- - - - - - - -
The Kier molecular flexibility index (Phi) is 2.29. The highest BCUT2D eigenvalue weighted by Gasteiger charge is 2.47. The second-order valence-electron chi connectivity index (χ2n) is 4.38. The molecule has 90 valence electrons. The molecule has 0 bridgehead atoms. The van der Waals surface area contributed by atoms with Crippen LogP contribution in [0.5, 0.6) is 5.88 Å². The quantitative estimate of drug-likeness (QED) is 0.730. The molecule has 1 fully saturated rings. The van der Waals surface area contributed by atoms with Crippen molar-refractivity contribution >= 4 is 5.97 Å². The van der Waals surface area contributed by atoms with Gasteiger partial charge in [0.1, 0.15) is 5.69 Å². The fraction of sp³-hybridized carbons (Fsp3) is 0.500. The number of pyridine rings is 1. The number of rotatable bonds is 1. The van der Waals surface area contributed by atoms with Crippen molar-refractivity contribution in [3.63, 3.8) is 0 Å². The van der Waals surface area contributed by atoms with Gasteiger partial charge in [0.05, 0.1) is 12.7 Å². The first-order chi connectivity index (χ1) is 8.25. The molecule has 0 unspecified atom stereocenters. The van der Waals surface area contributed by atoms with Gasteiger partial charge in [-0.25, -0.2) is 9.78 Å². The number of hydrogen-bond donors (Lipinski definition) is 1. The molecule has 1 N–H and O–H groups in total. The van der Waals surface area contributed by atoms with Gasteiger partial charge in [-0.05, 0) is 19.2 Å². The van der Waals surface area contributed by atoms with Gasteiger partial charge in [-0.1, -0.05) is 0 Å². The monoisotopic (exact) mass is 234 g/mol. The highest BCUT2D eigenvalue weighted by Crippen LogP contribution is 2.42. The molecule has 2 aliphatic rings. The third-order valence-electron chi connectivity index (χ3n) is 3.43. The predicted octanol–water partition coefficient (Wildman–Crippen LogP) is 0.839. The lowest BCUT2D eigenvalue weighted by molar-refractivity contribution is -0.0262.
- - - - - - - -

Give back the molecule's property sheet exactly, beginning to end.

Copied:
The Kier molecular flexibility index (Phi) is 2.29. The highest BCUT2D eigenvalue weighted by Gasteiger charge is 2.47. The second-order valence-electron chi connectivity index (χ2n) is 4.38. The molecule has 90 valence electrons. The molecule has 0 bridgehead atoms. The van der Waals surface area contributed by atoms with Crippen LogP contribution in [0.5, 0.6) is 5.88 Å². The quantitative estimate of drug-likeness (QED) is 0.730. The molecule has 1 fully saturated rings. The van der Waals surface area contributed by atoms with Crippen molar-refractivity contribution >= 4 is 5.97 Å². The van der Waals surface area contributed by atoms with Gasteiger partial charge in [0.1, 0.15) is 5.69 Å². The fraction of sp³-hybridized carbons (Fsp3) is 0.500. The number of pyridine rings is 1. The number of rotatable bonds is 1. The van der Waals surface area contributed by atoms with Crippen molar-refractivity contribution in [3.63, 3.8) is 0 Å². The van der Waals surface area contributed by atoms with Gasteiger partial charge in [0.05, 0.1) is 12.7 Å². The first-order chi connectivity index (χ1) is 8.25. The molecule has 0 unspecified atom stereocenters. The van der Waals surface area contributed by atoms with Gasteiger partial charge in [-0.25, -0.2) is 9.78 Å². The number of hydrogen-bond donors (Lipinski definition) is 1. The molecule has 1 N–H and O–H groups in total. The van der Waals surface area contributed by atoms with Gasteiger partial charge in [-0.05, 0) is 19.2 Å². The van der Waals surface area contributed by atoms with Gasteiger partial charge in [-0.1, -0.05) is 0 Å². The monoisotopic (exact) mass is 234 g/mol. The highest BCUT2D eigenvalue weighted by Crippen LogP contribution is 2.42. The molecule has 2 aliphatic rings. The third-order valence-electron chi connectivity index (χ3n) is 3.43. The predicted octanol–water partition coefficient (Wildman–Crippen LogP) is 0.839. The lowest BCUT2D eigenvalue weighted by molar-refractivity contribution is -0.0262.